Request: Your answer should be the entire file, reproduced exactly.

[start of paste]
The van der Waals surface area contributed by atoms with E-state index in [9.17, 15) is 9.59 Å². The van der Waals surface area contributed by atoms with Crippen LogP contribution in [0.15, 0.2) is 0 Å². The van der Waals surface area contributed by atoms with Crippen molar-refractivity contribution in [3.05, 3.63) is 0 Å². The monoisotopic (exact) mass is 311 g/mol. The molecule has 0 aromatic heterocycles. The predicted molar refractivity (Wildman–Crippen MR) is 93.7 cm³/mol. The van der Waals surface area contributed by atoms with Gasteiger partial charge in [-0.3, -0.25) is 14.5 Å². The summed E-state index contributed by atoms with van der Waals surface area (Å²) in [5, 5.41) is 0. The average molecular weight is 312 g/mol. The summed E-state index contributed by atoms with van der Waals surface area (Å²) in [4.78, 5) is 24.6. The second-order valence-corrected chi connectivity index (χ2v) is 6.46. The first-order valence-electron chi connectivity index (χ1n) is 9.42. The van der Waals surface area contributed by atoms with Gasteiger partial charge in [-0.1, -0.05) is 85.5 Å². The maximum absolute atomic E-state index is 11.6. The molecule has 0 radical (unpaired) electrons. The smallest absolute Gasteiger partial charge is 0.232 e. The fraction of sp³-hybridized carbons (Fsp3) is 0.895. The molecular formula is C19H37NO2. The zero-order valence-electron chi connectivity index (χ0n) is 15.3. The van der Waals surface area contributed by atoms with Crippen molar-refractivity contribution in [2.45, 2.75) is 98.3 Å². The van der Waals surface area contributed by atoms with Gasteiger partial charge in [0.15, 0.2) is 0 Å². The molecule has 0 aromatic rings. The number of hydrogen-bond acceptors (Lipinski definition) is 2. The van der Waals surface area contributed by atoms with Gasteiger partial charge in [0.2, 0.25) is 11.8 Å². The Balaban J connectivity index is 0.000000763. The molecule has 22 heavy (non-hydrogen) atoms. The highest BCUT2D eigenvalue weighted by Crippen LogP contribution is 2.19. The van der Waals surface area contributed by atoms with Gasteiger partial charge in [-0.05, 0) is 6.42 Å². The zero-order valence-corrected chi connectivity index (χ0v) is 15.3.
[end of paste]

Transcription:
The van der Waals surface area contributed by atoms with E-state index in [9.17, 15) is 9.59 Å². The van der Waals surface area contributed by atoms with Crippen LogP contribution in [0.15, 0.2) is 0 Å². The van der Waals surface area contributed by atoms with Crippen molar-refractivity contribution in [3.05, 3.63) is 0 Å². The monoisotopic (exact) mass is 311 g/mol. The molecule has 0 aromatic heterocycles. The predicted molar refractivity (Wildman–Crippen MR) is 93.7 cm³/mol. The van der Waals surface area contributed by atoms with Gasteiger partial charge in [-0.3, -0.25) is 14.5 Å². The summed E-state index contributed by atoms with van der Waals surface area (Å²) in [5, 5.41) is 0. The average molecular weight is 312 g/mol. The summed E-state index contributed by atoms with van der Waals surface area (Å²) in [4.78, 5) is 24.6. The second-order valence-corrected chi connectivity index (χ2v) is 6.46. The first-order valence-electron chi connectivity index (χ1n) is 9.42. The van der Waals surface area contributed by atoms with Gasteiger partial charge in [-0.1, -0.05) is 85.5 Å². The maximum absolute atomic E-state index is 11.6. The molecule has 0 radical (unpaired) electrons. The smallest absolute Gasteiger partial charge is 0.232 e. The fraction of sp³-hybridized carbons (Fsp3) is 0.895. The molecular formula is C19H37NO2. The zero-order valence-electron chi connectivity index (χ0n) is 15.3. The van der Waals surface area contributed by atoms with Crippen molar-refractivity contribution in [2.45, 2.75) is 98.3 Å². The van der Waals surface area contributed by atoms with Gasteiger partial charge in [0.15, 0.2) is 0 Å². The molecule has 0 aromatic rings. The number of hydrogen-bond acceptors (Lipinski definition) is 2. The van der Waals surface area contributed by atoms with Gasteiger partial charge in [0.2, 0.25) is 11.8 Å². The Balaban J connectivity index is 0.000000763. The molecule has 22 heavy (non-hydrogen) atoms. The highest BCUT2D eigenvalue weighted by Crippen LogP contribution is 2.19. The van der Waals surface area contributed by atoms with Gasteiger partial charge in [-0.05, 0) is 6.42 Å². The zero-order valence-corrected chi connectivity index (χ0v) is 15.3.